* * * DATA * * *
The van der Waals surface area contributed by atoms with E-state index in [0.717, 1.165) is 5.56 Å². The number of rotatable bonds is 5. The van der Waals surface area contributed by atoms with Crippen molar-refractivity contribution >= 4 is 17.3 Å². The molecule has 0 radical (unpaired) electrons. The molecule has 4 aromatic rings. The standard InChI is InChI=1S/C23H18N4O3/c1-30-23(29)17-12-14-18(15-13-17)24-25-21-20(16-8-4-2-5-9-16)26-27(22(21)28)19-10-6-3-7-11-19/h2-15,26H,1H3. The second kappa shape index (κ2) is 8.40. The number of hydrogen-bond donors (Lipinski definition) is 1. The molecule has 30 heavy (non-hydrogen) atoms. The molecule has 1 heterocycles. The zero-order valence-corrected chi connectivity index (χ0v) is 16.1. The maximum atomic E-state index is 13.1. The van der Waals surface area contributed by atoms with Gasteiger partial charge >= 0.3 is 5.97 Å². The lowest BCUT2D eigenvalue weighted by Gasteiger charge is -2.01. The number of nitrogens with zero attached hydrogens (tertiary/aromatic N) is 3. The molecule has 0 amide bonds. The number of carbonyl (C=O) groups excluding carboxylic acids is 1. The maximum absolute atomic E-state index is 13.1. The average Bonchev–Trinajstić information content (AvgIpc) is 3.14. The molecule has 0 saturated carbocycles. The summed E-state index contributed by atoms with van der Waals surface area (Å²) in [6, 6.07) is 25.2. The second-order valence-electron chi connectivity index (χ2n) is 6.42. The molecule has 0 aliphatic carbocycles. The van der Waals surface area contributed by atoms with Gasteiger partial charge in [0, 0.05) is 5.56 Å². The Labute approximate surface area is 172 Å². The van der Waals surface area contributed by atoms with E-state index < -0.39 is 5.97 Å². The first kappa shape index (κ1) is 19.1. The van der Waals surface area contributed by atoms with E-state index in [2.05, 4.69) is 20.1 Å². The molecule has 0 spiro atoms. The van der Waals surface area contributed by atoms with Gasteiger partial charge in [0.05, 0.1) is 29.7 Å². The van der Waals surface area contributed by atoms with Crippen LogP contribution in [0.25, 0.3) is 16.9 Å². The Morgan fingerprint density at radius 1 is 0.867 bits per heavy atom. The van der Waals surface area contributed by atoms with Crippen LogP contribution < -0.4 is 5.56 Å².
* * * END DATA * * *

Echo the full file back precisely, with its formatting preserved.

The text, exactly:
The van der Waals surface area contributed by atoms with E-state index in [0.717, 1.165) is 5.56 Å². The number of rotatable bonds is 5. The van der Waals surface area contributed by atoms with Crippen molar-refractivity contribution >= 4 is 17.3 Å². The molecule has 0 radical (unpaired) electrons. The molecule has 4 aromatic rings. The standard InChI is InChI=1S/C23H18N4O3/c1-30-23(29)17-12-14-18(15-13-17)24-25-21-20(16-8-4-2-5-9-16)26-27(22(21)28)19-10-6-3-7-11-19/h2-15,26H,1H3. The second kappa shape index (κ2) is 8.40. The number of hydrogen-bond donors (Lipinski definition) is 1. The molecule has 30 heavy (non-hydrogen) atoms. The molecule has 1 heterocycles. The zero-order valence-corrected chi connectivity index (χ0v) is 16.1. The maximum atomic E-state index is 13.1. The van der Waals surface area contributed by atoms with Gasteiger partial charge >= 0.3 is 5.97 Å². The lowest BCUT2D eigenvalue weighted by Gasteiger charge is -2.01. The number of nitrogens with zero attached hydrogens (tertiary/aromatic N) is 3. The molecule has 0 amide bonds. The number of carbonyl (C=O) groups excluding carboxylic acids is 1. The maximum absolute atomic E-state index is 13.1. The average Bonchev–Trinajstić information content (AvgIpc) is 3.14. The molecule has 0 saturated carbocycles. The summed E-state index contributed by atoms with van der Waals surface area (Å²) in [6, 6.07) is 25.2. The second-order valence-electron chi connectivity index (χ2n) is 6.42. The molecule has 0 aliphatic carbocycles. The van der Waals surface area contributed by atoms with Gasteiger partial charge in [0, 0.05) is 5.56 Å². The Labute approximate surface area is 172 Å². The van der Waals surface area contributed by atoms with E-state index < -0.39 is 5.97 Å². The first kappa shape index (κ1) is 19.1. The van der Waals surface area contributed by atoms with E-state index in [2.05, 4.69) is 20.1 Å². The molecule has 0 spiro atoms. The van der Waals surface area contributed by atoms with Gasteiger partial charge in [0.05, 0.1) is 29.7 Å². The van der Waals surface area contributed by atoms with Crippen LogP contribution in [0.25, 0.3) is 16.9 Å². The Morgan fingerprint density at radius 1 is 0.867 bits per heavy atom. The van der Waals surface area contributed by atoms with Crippen LogP contribution < -0.4 is 5.56 Å².